Evidently, to create a more fair and balanced platform for all entrants and as well increase the chances of winning, the entries were categorized into three different age brackets (6-9 years, 10-12year & 13-16years) and subsequently three winners (First, Second & Third) selected from each category by the competent jury.

The final outcome as determined by the jury is presented below:

Ages 6-9 years
First: Olamide Ajayi, Nigeria Conservation Foundation
Second: Jennifer Tshukudu, Birdlife Botswana
Third: Joshua Ajayi, Nigeria Conservation Foundation

Ages 10-12 years
First: Okere Tochukwu, Nigeria Conservation Foundation
Second: Ahimbsibwe Mary, Nature Uganda
Third: Nyakeh Benson, Conservation Society of Sierra Leone

Ages 13-16 years

First: Kadison Augustine Mada Duwai, Conservation Society of Sierra Leone
Second: Chibueze Agube, Nigeria Conservation Foundation
Third : Abdul Rahman, Conservation Society of Sierra Leone

As announced earlier, the first place winners in each category will receive a high quality digital camera whilst the second and third place positions will receive some consolations prizes. However all participants in the 2012 Africa edition of the competition will also receive Spring Alive branded stickers and bracelets from the BirdLife International Secretariat.

The Spring Alive Team congratulates the winners and thanks warmly all participants for their beautiful paintings!

Pictures are here (scroll down).

Also from BirdLife:

Great loss-The late Georges Henry Oueda

Fri, Dec 21, 2012

It is with deep regret that we received the very sad news that Georges Henry Oueda, Director of Conservation of NATURAMA (BirdLife in Burkina Faso) passed away.

Aged just 48, Georges was the single most knowledgeable expert in ornithology in his country. He was the Naturama IBA Coordinator and was known to many across the international bird conservation community. His contribution to nature conservation in Burkina Faso cannot be overestimated.

Throughout his tour of duty at Naturama, he was dedicated and committed to making a difference for both biodiversity and people. Georges was the driving force behind setting up and training local conservation groups at site like Oursi-Darkoye, Lake Higa and Sourou valley, now known as shining examples of community-based conservation. The recent designation of twelve wetlands in Burkina as Ramsar sites have largely been achieved by Georges’ coordination and monitoring training.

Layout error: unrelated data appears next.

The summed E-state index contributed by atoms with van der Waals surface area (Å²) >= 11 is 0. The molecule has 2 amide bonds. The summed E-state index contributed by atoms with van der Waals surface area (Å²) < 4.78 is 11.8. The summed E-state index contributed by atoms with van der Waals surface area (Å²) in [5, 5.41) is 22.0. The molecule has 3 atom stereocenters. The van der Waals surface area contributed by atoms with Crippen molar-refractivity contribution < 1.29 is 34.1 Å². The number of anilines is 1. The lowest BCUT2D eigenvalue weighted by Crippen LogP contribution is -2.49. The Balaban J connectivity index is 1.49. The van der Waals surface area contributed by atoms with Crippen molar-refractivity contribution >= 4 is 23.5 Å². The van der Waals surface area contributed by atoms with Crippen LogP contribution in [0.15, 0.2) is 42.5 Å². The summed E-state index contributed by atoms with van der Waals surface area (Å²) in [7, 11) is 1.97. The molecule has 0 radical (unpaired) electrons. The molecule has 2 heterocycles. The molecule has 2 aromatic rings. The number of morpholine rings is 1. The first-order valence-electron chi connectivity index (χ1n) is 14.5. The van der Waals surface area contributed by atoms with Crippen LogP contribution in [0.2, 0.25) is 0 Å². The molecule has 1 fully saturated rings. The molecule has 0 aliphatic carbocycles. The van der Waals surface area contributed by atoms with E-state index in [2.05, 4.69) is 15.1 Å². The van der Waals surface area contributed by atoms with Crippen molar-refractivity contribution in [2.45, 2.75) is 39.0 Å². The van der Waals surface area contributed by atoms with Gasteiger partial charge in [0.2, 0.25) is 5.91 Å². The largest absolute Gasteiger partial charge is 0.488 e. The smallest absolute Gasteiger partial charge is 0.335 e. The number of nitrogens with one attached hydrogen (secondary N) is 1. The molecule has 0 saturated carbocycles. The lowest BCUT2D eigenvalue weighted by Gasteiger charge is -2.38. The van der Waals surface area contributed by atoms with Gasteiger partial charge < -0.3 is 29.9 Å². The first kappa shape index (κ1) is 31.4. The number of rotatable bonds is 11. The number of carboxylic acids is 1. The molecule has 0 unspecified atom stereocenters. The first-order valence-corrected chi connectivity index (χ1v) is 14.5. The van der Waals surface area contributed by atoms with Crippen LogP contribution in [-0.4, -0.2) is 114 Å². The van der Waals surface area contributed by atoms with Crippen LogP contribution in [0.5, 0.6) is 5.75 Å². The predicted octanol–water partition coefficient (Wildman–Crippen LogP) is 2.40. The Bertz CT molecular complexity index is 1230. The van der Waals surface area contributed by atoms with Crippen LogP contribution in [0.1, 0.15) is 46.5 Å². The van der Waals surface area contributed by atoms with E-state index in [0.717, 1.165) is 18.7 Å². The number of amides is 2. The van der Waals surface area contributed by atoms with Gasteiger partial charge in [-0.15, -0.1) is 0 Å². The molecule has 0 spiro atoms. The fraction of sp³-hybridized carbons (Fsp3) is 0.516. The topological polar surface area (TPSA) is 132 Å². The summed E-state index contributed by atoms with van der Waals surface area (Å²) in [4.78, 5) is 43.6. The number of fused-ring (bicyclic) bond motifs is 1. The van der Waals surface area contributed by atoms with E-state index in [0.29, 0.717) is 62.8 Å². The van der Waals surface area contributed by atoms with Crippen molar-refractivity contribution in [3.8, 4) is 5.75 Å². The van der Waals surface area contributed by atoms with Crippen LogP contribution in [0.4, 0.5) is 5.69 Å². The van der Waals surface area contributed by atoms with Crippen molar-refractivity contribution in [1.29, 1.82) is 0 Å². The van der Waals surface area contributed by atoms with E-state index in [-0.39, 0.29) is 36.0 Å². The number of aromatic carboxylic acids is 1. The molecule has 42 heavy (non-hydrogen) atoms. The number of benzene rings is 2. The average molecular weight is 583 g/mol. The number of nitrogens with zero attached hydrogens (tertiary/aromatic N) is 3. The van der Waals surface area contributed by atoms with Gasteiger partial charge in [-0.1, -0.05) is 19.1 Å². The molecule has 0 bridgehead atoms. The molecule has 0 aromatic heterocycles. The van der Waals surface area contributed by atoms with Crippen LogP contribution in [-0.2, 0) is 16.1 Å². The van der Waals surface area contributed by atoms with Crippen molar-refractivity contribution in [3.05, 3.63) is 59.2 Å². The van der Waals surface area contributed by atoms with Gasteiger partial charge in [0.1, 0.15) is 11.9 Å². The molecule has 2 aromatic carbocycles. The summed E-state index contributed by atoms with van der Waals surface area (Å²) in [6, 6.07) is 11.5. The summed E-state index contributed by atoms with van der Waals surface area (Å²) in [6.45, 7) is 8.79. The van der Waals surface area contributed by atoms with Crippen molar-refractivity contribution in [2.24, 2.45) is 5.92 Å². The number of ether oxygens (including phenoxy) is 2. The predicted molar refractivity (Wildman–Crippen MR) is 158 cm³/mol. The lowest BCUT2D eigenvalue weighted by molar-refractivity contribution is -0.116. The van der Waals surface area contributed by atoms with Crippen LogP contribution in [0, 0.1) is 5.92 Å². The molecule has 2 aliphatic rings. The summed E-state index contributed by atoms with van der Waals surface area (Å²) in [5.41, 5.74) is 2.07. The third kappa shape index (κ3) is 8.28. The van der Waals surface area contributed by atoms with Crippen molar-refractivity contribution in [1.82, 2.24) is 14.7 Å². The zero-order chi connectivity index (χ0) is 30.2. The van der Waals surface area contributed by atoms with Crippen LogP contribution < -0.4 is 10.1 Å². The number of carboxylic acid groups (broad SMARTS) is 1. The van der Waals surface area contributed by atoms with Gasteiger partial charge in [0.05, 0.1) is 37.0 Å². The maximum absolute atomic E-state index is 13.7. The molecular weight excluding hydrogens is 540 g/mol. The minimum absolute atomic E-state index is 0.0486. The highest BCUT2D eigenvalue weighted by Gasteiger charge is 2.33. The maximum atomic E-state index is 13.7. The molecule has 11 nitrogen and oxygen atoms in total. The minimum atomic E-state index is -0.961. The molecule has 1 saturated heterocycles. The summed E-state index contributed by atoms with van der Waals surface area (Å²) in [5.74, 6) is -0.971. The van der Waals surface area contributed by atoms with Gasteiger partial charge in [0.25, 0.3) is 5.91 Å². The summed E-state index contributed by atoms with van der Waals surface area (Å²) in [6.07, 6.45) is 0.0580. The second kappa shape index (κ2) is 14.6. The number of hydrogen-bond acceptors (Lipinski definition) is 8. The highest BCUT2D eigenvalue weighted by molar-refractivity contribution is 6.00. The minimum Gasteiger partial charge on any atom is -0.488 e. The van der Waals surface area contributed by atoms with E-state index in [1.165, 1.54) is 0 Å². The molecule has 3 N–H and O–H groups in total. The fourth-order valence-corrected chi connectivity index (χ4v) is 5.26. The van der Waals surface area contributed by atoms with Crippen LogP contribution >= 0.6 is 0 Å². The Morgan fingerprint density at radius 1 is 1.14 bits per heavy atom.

He had so many plans to continue and expand his work. His passing leaves a large gap, mostly of course in his family, and also in NATURAMA and the BirdLife Partnership as a whole.

George was an avid birder, a man of the people, an asset to Naturama and the Partnership. He fought a good fight and we will truly miss him. May His Dear Soul Rest in Peace

Those who wish to extend their condolences may use the general NATURAMA address: info@naturama.bf

Gola rainforest in Sierra Leone: birds and mammals


White-necked picathartes

From BirdLife:

More than 270 bird species, including 14 globally threatened are found at Gola.

They include Rufous Fishing-owl Scotopelia ussheri, Gola Malimbe Malimbus ballmanni (both Endangered), and the Green-tailed Bristlebill Bleda eximius and White-necked Picathartes Picathartes gymnocephalus (both Vulnerable), the latter a charismatic species recognised as a symbol of African conservation.

Gola is also important for threatened mammals including pygmy hippopotamus, forest elephant and zebra duiker.

Update on Gola, December 2007: here. And here.

Update June 2013: here.

In September 2013, the Research Unit of the European Commission funded “Across the River – a Transboundary Peace Park for Sierra Leone and Liberia” project released its final report on the research conducted from January 2010 to March 2013 in the Gola forest: here.

Are we finally almost there? The Gola Forest National Park gazettement in Liberia: an update: here.

The Conservation Society of Sierra Leone (CSSL) through the support of the Wildlife Clubs of Africa project has established 7 new Nature Clubs and rejuvenated 10 old Clubs in the Western and Eastern Provinces of the country respectively. This laudable initiative is in line with CSSL’s long term goal of expanding conservation and environmental education activities to cover many more pupils and students through school Nature Club establishment: here.

Hippopotamus: here.